Posted: March 8th, 2013
By: Lena Mualla *
Russian Railways (RZD) has sued Apple, alleging that Apple has committed trademark infringement. It is seeking 2 million rubles, which is about $66,000. The state-owned railway reported: “RZD intends to protect its intellectual property, especially since the trademark is well known in the Russian Federation.” Basically, the company alleges that by allowing a third-party app developer to use its logo, Apple has committed trademark infringement. The app allows users to calculate their cargo tariff when traveling. The app picture features the RZD logo with a picture of train tracks below it.
With these facts, some observers have predictably responded to the railway’s allegations with skepticism and derision. A recent suit in which the Swiss Federal Railway (SBB) successfully settled with Apple for $21 million, also over trademark infringement, may have served as inspiration. In September, SBB sued Apple, alleging that the clock design used in iOS 6 illegally made use of its own clock image, which appears in Swiss train stations. That clock image was originally designed by Swiss engineer Hans Hilfiker in 1944. Ultimately, Apple paid the lump sum, allowing it to continue using the image in its iPhones and iPads.
A company’s inclination to negotiate a settlement is directly tied to its likelihood of losing in court. So, what are the chances that Apple will settle this one? RZD must show it has a chance of prevailing on its trademark infringement claim. According to Cornell’s Legal Information Institute:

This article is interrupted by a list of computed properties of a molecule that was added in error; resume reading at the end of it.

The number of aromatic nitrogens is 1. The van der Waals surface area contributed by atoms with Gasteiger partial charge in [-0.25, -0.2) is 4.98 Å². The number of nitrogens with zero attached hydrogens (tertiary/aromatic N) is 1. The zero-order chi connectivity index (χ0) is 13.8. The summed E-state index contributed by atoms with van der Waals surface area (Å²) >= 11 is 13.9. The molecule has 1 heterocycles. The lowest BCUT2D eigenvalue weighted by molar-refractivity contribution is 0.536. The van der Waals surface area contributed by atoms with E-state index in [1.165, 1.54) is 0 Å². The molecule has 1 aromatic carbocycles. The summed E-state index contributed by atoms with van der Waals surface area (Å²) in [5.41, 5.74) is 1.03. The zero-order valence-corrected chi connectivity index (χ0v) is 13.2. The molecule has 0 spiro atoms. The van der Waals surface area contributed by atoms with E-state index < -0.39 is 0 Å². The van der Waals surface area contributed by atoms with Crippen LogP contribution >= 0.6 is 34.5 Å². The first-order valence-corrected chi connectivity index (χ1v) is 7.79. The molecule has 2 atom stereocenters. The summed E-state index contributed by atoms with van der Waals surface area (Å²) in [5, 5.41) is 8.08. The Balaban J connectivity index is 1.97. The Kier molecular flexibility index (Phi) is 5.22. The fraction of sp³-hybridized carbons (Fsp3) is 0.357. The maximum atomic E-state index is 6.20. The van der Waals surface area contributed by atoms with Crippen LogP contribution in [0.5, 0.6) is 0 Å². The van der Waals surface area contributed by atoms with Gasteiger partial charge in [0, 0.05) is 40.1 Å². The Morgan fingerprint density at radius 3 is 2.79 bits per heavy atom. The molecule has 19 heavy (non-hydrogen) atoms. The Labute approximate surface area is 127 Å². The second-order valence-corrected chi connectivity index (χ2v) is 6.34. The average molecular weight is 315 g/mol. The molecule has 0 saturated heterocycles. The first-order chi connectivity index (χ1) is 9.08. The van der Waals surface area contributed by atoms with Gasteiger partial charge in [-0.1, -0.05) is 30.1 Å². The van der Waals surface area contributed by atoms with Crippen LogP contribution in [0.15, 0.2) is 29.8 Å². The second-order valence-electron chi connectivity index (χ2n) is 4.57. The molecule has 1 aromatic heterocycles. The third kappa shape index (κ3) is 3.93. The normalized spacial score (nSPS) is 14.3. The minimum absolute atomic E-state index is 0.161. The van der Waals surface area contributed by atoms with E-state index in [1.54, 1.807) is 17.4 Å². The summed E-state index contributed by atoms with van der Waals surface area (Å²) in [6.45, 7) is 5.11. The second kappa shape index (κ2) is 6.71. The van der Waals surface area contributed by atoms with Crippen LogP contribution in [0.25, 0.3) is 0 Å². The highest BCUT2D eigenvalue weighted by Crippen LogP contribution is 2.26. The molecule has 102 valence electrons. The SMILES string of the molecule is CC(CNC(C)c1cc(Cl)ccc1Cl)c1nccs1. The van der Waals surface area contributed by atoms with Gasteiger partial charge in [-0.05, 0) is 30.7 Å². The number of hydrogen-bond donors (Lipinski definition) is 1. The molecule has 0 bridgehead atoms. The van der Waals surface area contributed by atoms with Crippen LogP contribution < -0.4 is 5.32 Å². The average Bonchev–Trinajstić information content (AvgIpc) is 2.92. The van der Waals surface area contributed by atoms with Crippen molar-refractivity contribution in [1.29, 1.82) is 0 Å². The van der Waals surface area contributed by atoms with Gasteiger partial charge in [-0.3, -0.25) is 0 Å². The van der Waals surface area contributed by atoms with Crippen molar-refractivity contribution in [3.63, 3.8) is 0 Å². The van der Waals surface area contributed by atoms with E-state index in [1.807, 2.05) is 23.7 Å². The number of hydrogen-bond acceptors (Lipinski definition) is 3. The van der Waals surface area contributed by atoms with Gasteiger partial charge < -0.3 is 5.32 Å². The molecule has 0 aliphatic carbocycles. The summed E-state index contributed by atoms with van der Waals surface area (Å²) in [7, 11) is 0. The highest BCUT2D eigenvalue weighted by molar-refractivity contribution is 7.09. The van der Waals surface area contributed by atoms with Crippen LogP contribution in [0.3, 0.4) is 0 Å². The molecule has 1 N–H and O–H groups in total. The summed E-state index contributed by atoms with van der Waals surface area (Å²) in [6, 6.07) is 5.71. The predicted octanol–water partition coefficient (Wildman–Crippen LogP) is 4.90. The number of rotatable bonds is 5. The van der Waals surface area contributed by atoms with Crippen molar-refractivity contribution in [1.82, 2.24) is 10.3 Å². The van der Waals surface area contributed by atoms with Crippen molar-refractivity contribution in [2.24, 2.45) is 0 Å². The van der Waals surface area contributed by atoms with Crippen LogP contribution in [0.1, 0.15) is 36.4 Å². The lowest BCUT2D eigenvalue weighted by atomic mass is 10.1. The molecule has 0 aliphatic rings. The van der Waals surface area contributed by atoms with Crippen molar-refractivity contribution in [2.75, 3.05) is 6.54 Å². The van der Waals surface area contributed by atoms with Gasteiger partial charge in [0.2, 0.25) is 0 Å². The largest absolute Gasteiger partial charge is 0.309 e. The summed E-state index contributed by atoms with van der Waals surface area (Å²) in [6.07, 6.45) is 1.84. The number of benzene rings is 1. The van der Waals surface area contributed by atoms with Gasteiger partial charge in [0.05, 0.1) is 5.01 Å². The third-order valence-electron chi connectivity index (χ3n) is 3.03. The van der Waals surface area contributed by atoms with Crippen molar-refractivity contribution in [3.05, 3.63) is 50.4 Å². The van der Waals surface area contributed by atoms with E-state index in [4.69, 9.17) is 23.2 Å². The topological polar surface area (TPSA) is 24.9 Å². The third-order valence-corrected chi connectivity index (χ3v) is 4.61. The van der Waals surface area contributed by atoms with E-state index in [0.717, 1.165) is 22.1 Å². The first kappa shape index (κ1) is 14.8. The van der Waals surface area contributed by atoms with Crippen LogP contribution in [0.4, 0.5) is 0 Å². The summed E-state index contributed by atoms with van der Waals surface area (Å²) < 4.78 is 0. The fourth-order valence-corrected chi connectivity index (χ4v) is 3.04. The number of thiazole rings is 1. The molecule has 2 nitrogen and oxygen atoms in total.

“To prevail on a claim of trademark infringement, a plaintiff must establish that it has a valid mark entitled to protection; and that the defendant used the same or a similar mark in commerce in connection with the sale or advertising of goods or services without the plaintiff’s consent. The plaintiff must also show that defendant’s use of the mark is likely to cause confusion as to the affiliation, connection or association of defendant with plaintiff, or as to the origin, sponsorship, or approval of defendant’s goods, services or commercial activities by plaintiff[…]. Thus, “use,” “in commerce,” and “likelihood of confusion” are three distinct elements necessary to establish a trademark infringment claim.”
There are a few key differences between the SBB case and this one. Most notably, this one concerns a third party vendor rather than Apple itself. That weakens the case RZD has against Apple. Additionally, the Swiss clock design was distinctive, with its block-shaped ticks and the rounded end on one of the three hands. The design had even been honored at museums in New York and London. Apple had used almost the exact same design without modification. The cargo app uses the RZD logo, which is just the letters RZD arranged a certain way, but adds the train track. This reduces the likelihood of confusion among users, which again limits RZD’s chance of succeeding in court.
The Cartier case against Apple more closely resembles this suit. In 2009, the French jeweler and watchmaker sued Apple citing its “Fake Watch” iPhone app, which displayed the time using an image of a Cartier watch. Cartier ended up dropping its suit once Apple removed the apps from its store. Perhaps a similar resolution will be reached in this case. Regardless, it is clear that Cartier, SBB, and RZD will not be the last to file trademark suits against Apple over its apps.
* Lena Mualla is a third-year law student at Wake Forest University School of Law. She holds a Bachelor of Arts in Government and International Politics from George Mason University. Ms. Mualla was awarded a Fulbright ETA award to teach in Indonesia following undergrad. She is interested in the areas of banking law and IP law.